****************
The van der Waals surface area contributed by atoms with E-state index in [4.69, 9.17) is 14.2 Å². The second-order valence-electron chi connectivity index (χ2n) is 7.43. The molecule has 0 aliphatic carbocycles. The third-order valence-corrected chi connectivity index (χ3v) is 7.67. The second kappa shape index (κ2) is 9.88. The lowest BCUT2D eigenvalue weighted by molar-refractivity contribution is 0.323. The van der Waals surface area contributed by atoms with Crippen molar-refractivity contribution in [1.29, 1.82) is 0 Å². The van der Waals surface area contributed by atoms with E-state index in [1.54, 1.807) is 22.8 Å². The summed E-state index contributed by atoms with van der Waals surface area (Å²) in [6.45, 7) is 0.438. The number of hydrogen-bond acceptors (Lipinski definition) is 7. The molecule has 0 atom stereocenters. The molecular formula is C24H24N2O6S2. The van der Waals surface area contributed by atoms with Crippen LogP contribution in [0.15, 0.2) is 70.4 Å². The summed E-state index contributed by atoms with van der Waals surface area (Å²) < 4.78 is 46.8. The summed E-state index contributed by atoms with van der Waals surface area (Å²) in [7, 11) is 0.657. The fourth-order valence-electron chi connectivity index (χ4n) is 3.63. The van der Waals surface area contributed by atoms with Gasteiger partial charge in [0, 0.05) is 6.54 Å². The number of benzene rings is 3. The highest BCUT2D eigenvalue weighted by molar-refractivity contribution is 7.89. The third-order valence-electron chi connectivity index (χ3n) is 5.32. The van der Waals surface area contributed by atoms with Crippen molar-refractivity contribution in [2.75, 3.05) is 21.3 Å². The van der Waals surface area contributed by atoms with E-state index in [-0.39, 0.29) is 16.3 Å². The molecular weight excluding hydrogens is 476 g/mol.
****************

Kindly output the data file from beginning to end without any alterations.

The van der Waals surface area contributed by atoms with E-state index in [4.69, 9.17) is 14.2 Å². The second-order valence-electron chi connectivity index (χ2n) is 7.43. The molecule has 0 aliphatic carbocycles. The third-order valence-corrected chi connectivity index (χ3v) is 7.67. The second kappa shape index (κ2) is 9.88. The lowest BCUT2D eigenvalue weighted by molar-refractivity contribution is 0.323. The van der Waals surface area contributed by atoms with Crippen molar-refractivity contribution in [1.29, 1.82) is 0 Å². The van der Waals surface area contributed by atoms with E-state index in [1.54, 1.807) is 22.8 Å². The summed E-state index contributed by atoms with van der Waals surface area (Å²) in [6.45, 7) is 0.438. The number of hydrogen-bond acceptors (Lipinski definition) is 7. The molecule has 0 atom stereocenters. The molecular formula is C24H24N2O6S2. The van der Waals surface area contributed by atoms with Crippen LogP contribution in [0.15, 0.2) is 70.4 Å². The summed E-state index contributed by atoms with van der Waals surface area (Å²) < 4.78 is 46.8. The summed E-state index contributed by atoms with van der Waals surface area (Å²) in [7, 11) is 0.657. The fourth-order valence-electron chi connectivity index (χ4n) is 3.63. The van der Waals surface area contributed by atoms with Gasteiger partial charge in [0, 0.05) is 6.54 Å². The number of benzene rings is 3. The highest BCUT2D eigenvalue weighted by molar-refractivity contribution is 7.89. The third-order valence-electron chi connectivity index (χ3n) is 5.32. The van der Waals surface area contributed by atoms with Crippen molar-refractivity contribution in [2.75, 3.05) is 21.3 Å². The van der Waals surface area contributed by atoms with E-state index in [-0.39, 0.29) is 16.3 Å². The molecular weight excluding hydrogens is 476 g/mol.